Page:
Do Cytokine Concentrations in Pancreatic Juice Predict the Presence of Pancreatic Diseases?

Kyung W. Noh, Surakit Pungpapong, Michael B. Wallace, Timothy A. Woodward, Massimo Raimondo

Research output: Contribution to journalArticle

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Abstract

Background & Aims: Cytokine concentration in pancreatic juice of patients with pancreatic disease is unknown. Secretin stimulation allows endoscopic collection of pancreatic juice secreted into the duodenum. We aimed to evaluate the cytokine concentrations in pancreatic juice of patients with abdominal pain to discriminate presence from absence of pancreatic disease. Methods: From January 2003-December 2004, consecutive patients with abdominal pain compatible with pancreatic origin were enrolled. Patients underwent upper endoscopy. Intravenous secretin (0.2 μg/kg) was given immediately before scope intubation. Pancreatic juice collected from the duodenum was immediately snap-frozen in liquid nitrogen until assays were performed. Pancreatic juice levels of interleukin-8, interleukin-6, intercellular adhesion molecule 1, and transforming growth factor-β 1 were measured by modified enzyme-linked immunosorbent assays. The final diagnosis was made by the primary gastroenterologist on the basis of medical history; laboratory, endoscopic, and imaging studies; and clinical follow-up. Fisher exact test and Kruskal-Wallis rank sum test were used for statistical analysis. Results: Of 130 patients screened, 118 met the inclusion criteria. Multivariate analysis revealed that only interleukin-8 was able to discriminate between normal pancreas and chronic pancreatitis (P = .011), pancreatic cancer (P = .044), and the presence of pancreatic diseases (P = .007). Individual cytokine concentrations were not significantly different in chronic pancreatitis compared with pancreatic cancer. Conclusions: Cytokine levels can be measured in pancreatic juice obtained from the duodenum without direct cannulation of the pancreatic duct. Interleukin-8 concentration in pancreatic juice can be used to discriminate between normal pancreas and patients with pancreatic disease. This is a relatively simple and noninvasive method to aid in the diagnosis of pancreatic diseases.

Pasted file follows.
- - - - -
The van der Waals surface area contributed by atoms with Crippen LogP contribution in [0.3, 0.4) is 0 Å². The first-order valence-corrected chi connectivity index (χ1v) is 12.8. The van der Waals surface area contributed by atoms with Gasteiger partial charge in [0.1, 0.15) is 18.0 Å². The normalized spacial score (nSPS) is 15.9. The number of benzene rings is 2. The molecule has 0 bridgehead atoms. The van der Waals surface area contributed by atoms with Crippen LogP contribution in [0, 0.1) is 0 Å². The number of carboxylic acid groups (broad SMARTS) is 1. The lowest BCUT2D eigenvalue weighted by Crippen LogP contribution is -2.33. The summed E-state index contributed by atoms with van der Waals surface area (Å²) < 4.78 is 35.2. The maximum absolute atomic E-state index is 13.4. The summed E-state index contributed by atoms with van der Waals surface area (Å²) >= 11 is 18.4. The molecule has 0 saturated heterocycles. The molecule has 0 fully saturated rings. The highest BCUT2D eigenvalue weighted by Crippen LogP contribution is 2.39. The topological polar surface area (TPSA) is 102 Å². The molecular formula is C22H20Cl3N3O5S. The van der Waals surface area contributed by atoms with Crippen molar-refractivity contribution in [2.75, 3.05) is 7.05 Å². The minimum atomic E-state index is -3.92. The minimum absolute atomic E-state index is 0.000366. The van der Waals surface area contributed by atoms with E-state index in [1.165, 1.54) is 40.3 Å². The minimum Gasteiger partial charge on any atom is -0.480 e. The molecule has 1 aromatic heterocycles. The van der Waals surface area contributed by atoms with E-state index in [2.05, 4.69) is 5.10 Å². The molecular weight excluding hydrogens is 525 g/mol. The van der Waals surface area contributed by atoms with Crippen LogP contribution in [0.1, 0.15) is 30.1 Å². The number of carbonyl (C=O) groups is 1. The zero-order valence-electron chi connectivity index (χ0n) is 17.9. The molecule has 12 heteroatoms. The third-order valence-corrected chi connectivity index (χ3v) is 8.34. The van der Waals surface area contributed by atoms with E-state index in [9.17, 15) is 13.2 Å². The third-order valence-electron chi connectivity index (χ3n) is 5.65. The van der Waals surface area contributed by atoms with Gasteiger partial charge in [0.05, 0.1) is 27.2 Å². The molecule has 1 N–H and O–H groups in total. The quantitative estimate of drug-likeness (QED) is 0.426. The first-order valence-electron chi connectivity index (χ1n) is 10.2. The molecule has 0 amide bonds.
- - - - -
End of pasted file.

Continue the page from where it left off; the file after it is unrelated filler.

Original languageEnglish (US)
Pages (from-to)782-789
Number of pages8
JournalClinical Gastroenterology and Hepatology
Volume4
Issue number6
DOIs
StatePublished - Jun 2006

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Pancreatic Juice
Pancreatic Diseases
Cytokines
Interleukin-8
Duodenum
Secretin
Chronic Pancreatitis
Pancreatic Neoplasms
Abdominal Pain
Pancreas
Pancreatic Ducts
Transforming Growth Factors
Intercellular Adhesion Molecule-1
Nonparametric Statistics
Intubation
Catheterization
Endoscopy
Interleukin-6
Nitrogen
Multivariate Analysis

ASJC Scopus subject areas

  • Gastroenterology

Cite this

Do Cytokine Concentrations in Pancreatic Juice Predict the Presence of Pancreatic Diseases? / Noh, Kyung W.; Pungpapong, Surakit; Wallace, Michael B.; Woodward, Timothy A.; Raimondo, Massimo.

In: Clinical Gastroenterology and Hepatology, Vol. 4, No. 6, 06.2006, p. 782-789.

Research output: Contribution to journalArticle

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abstract = "Background & Aims: Cytokine concentration in pancreatic juice of patients with pancreatic disease is unknown. Secretin stimulation allows endoscopic collection of pancreatic juice secreted into the duodenum. We aimed to evaluate the cytokine concentrations in pancreatic juice of patients with abdominal pain to discriminate presence from absence of pancreatic disease. Methods: From January 2003-December 2004, consecutive patients with abdominal pain compatible with pancreatic origin were enrolled. Patients underwent upper endoscopy. Intravenous secretin (0.2 μg/kg) was given immediately before scope intubation. Pancreatic juice collected from the duodenum was immediately snap-frozen in liquid nitrogen until assays were performed. Pancreatic juice levels of interleukin-8, interleukin-6, intercellular adhesion molecule 1, and transforming growth factor-β 1 were measured by modified enzyme-linked immunosorbent assays. The final diagnosis was made by the primary gastroenterologist on the basis of medical history; laboratory, endoscopic, and imaging studies; and clinical follow-up. Fisher exact test and Kruskal-Wallis rank sum test were used for statistical analysis. Results: Of 130 patients screened, 118 met the inclusion criteria. Multivariate analysis revealed that only interleukin-8 was able to discriminate between normal pancreas and chronic pancreatitis (P = .011), pancreatic cancer (P = .044), and the presence of pancreatic diseases (P = .007). Individual cytokine concentrations were not significantly different in chronic pancreatitis compared with pancreatic cancer. Conclusions: Cytokine levels can be measured in pancreatic juice obtained from the duodenum without direct cannulation of the pancreatic duct. Interleukin-8 concentration in pancreatic juice can be used to discriminate between normal pancreas and patients with pancreatic disease. This is a relatively simple and noninvasive method to aid in the diagnosis of pancreatic diseases.",
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